These options are found in Options, Preferences, Network.

Share this post


Link to post
Share on other sites

Kevin,

 

Thank You So Much for the very detailed reply. You answered my dilema exactly. I now understand how to make things work from a single master File. Now I need to send you an EMail seperately to get the pricing to run ME on multiple computers in my home.

 

Thank You Again!

Share this post


Link to post
Share on other sites

I just thought I would say/add a few things:

 

1- Using a Macro file over the network rocks! I have been doing it for over a year in my office. I use variables extensively and the same macro can be doing several completely different things at the same time because the variables are saved locally on each user's machine.

 

2- I just noted the "synchronize every 10 minutes" thing. I looked in my preferences and sure enough, it was there, and set to 10. However, When I make a change to the networked master file with my machine, the changes are available to users instantly?

 

3- How big is the cache?

Share this post


Link to post
Share on other sites
1- Using a Macro file over the network rocks! I have been doing it for over a year in my office. I use variables extensively and the same macro can be doing several completely different things at the same time because the variables are saved locally on each user's machine.

I agree, this makes it wonderful to administrate ME3. I have not yet tried having the macro do different things based on locally stored variables, but that holds promise for us too.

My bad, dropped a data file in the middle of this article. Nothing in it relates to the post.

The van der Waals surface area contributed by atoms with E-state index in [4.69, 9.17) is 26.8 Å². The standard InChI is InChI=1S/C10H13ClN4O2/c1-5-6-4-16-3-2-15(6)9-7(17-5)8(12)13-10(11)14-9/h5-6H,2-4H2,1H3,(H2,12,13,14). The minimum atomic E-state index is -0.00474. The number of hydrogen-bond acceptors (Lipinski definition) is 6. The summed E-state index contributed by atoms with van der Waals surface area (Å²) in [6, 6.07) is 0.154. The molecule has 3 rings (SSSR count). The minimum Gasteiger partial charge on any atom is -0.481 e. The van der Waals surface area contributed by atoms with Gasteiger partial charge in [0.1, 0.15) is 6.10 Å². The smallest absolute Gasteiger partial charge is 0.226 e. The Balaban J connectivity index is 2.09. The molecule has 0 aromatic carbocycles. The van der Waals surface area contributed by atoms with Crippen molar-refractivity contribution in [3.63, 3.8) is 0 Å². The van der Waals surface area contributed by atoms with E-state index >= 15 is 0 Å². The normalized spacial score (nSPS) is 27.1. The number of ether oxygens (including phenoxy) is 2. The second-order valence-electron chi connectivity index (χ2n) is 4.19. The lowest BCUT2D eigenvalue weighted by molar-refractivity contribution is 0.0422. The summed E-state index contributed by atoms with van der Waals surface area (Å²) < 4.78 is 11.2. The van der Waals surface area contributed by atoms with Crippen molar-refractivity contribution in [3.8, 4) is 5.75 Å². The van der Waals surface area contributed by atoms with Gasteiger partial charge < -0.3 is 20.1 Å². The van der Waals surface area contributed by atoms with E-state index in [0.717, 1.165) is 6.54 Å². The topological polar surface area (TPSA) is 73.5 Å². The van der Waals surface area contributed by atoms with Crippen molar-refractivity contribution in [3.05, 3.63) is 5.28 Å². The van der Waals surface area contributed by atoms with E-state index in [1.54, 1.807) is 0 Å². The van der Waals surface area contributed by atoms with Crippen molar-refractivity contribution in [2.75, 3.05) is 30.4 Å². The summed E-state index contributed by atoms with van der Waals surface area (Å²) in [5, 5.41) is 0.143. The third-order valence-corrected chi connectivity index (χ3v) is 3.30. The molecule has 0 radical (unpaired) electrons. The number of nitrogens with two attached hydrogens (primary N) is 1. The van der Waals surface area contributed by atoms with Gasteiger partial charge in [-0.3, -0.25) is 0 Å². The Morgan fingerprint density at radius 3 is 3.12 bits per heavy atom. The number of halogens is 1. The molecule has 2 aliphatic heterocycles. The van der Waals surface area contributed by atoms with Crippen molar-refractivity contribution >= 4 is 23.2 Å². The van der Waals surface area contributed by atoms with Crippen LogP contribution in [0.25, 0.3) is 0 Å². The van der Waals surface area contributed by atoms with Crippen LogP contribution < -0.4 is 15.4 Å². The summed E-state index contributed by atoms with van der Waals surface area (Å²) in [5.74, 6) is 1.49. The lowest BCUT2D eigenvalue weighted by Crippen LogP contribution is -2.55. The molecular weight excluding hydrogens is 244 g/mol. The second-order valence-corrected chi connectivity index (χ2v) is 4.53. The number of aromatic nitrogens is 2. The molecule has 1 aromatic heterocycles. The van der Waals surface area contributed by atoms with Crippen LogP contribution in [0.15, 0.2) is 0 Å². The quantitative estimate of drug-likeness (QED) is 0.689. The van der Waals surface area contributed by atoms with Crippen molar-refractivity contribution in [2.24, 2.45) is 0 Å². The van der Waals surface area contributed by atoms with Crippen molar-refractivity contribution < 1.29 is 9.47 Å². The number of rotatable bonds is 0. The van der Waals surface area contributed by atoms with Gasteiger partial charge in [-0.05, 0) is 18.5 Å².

Share this post


Link to post
Share on other sites
I have not yet tried having the macro do different things based on locally stored variables
I save all my user's vars and settings in the HKCU section of the registry and have found that works very well. But if you would like to save settings that are universal for all save it as an INI file right next to the Macro file on the network share. If you haven't messed with the INI file feature you need to as it is very slick.
When I make a change to the networked master file with my machine, the changes are available to users instantly?
Regardless of sync interval macro changes will be realized the next time a user runs the macro. Basically anytime you do anything it will read from the file and pick up the latest changes. The sync interval just means if you haven't done anything it will look to see if there are changes after that. Say, for instance, you changed the schedule of a macro. You haven't run the macro on the other machines so the change won't be realized but once the sync interval is up it will pick up the change.